The approach and conduct of Prophet Muhammad towards the beliefs and traditions of the followers of other religions exhibited exemplary tolerance, understanding and magnanimity. He allowed a delegation of polytheists and idolaters from Taif in Saudi Arabia to stay in his mosque at Madinah. Some Christians from Najran, who visited the Prophet, sought his permission to say their prayers in the mosque, which was granted. When he set up a state at Madinah, he drew up its constitution, and it is known as the first written constitution of the world. The emerging Islamic state included not only Muslims but also Jews, Christians and the pagan Arabs, and guaranteed to them religious, cultural, and judicial autonomy. Thus the state of Madinah provided the first model of an Islamic State which incorporated in practice the democratic pluralism envisioned today.
The Islamic State guaranteed not only the protection of the lives and honour of the Dhimmis (minorities) but also of their religious beliefs and rituals, personal laws and endowments. In fact, the Constitution of Madinah was the first declaration of human rights in history. It gave the people, Muslims and non-Muslims alike, the rights of security, peace and justice. It recognised Jews as a separate religious and ethnic minority, and conferred on them the right to practice their religion freely. In fact, Jews were considered on equal terms with Muslims. They were protected from all external and internal threats of aggression, persecution and prejudice. They were allowed to follow their own personal law.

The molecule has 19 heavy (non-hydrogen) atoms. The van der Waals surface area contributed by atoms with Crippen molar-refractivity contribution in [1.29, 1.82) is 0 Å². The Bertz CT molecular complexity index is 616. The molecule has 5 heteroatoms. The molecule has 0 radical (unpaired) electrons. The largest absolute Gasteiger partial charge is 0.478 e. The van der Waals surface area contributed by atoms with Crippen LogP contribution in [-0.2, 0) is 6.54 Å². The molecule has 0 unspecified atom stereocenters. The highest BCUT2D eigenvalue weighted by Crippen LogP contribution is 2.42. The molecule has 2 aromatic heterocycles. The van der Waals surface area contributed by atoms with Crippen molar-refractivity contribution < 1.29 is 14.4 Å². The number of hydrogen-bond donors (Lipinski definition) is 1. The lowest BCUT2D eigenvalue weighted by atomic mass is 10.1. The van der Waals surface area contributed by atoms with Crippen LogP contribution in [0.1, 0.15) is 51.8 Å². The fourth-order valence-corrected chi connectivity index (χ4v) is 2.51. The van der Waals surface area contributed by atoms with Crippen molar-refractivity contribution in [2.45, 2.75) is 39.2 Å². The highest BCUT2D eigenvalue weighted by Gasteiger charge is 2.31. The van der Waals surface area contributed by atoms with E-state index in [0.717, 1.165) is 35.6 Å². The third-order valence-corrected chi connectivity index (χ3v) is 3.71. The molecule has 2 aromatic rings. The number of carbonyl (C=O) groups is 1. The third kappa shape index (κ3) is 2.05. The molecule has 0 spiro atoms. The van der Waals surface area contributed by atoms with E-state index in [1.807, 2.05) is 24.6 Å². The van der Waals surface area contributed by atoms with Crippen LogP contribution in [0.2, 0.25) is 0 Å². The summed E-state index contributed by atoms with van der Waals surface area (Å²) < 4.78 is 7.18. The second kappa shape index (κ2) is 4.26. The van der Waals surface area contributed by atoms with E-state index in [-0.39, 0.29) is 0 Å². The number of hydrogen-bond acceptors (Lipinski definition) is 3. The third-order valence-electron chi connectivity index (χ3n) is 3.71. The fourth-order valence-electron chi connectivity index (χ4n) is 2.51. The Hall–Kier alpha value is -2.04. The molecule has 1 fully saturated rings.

The protection of minority rights under the Islamic dispensation has no parallel in the annals of history of religions. Several articles of the Constitution of Madinah, when read together, provide for complete religious, social, economic and cultural freedom to the Dhimmis, and individuals who joined the Islamic State as confederates.
The Prophet exhorted his followers to scrupulously protect the rights of the religious minorities. He said: Whosoever oppresses any minority, I shall be his prosecutor/accuser on the Day of Judgement. Thus, for the early Khulafa (Rightly guided Caliphs) and later Muslim rulers in various parts of the world, safeguarding religious minorities’ rights was an article of faith as well as the covenant of the state.
It is unfortunate that the recent tragedies throughout the world – including in Paris, have been linked to Muslim extremists and also to religious intolerance. These extremists claim they are inspired and infused with Islamic tenets. In fact, ISIS says it wants to establish a new caliphate, and an Islamic state. But the matter of fact is that these group’s ideology and their extreme behavior and doctrines are not in alignment with any of Islam’s tenets, scriptures, or even remotely connected to Prophet Muhammad’s life.
Islam strongly rejects fanaticism in any form. Prophet Muhammad clearly distinguished fanaticism from loyalty. He legitimised loyalty by saying: To love one’s people is not fanaticism but to wreak cruelty on other people is. He condemned those who facilitate such cruelty.
Prophet Muhammad (Pbuh) integrated Arabia and transformed it into a world power of reform and liberation without assuming the reins of a dictator. His way of governance was based upon consultation. He secured loyalty and obedience by his personal charm and charisma. His power did not proceed from the sword. Today, we need to live the true spirit of Islam. If the Prophet’s teachings are implemented in the right earnest, then the world peace will cease to be an unreal idea.